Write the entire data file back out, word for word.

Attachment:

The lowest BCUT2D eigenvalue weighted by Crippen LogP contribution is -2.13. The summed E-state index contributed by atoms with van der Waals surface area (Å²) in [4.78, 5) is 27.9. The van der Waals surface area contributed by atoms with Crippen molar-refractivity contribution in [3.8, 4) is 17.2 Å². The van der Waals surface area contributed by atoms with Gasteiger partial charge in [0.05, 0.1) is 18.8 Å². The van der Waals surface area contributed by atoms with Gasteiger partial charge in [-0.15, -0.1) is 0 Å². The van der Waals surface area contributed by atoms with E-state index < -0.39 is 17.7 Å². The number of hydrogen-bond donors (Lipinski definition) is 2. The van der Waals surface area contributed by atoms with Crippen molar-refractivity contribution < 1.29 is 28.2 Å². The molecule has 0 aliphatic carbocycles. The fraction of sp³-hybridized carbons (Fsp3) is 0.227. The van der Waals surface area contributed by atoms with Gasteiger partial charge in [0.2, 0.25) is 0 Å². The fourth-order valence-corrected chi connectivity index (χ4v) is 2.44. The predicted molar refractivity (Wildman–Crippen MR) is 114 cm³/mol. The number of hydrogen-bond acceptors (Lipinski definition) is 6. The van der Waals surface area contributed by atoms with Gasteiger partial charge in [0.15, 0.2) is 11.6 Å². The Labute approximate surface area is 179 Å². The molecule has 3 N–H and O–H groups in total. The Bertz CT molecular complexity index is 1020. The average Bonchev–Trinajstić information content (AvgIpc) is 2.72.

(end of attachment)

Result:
The lowest BCUT2D eigenvalue weighted by Crippen LogP contribution is -2.13. The summed E-state index contributed by atoms with van der Waals surface area (Å²) in [4.78, 5) is 27.9. The van der Waals surface area contributed by atoms with Crippen molar-refractivity contribution in [3.8, 4) is 17.2 Å². The van der Waals surface area contributed by atoms with Gasteiger partial charge in [0.05, 0.1) is 18.8 Å². The van der Waals surface area contributed by atoms with Gasteiger partial charge in [-0.15, -0.1) is 0 Å². The van der Waals surface area contributed by atoms with E-state index < -0.39 is 17.7 Å². The number of hydrogen-bond donors (Lipinski definition) is 2. The van der Waals surface area contributed by atoms with Crippen molar-refractivity contribution < 1.29 is 28.2 Å². The molecule has 0 aliphatic carbocycles. The fraction of sp³-hybridized carbons (Fsp3) is 0.227. The van der Waals surface area contributed by atoms with Gasteiger partial charge in [0.2, 0.25) is 0 Å². The fourth-order valence-corrected chi connectivity index (χ4v) is 2.44. The predicted molar refractivity (Wildman–Crippen MR) is 114 cm³/mol. The number of hydrogen-bond acceptors (Lipinski definition) is 6. The van der Waals surface area contributed by atoms with Gasteiger partial charge in [0.15, 0.2) is 11.6 Å². The Labute approximate surface area is 179 Å². The molecule has 3 N–H and O–H groups in total. The Bertz CT molecular complexity index is 1020. The average Bonchev–Trinajstić information content (AvgIpc) is 2.72.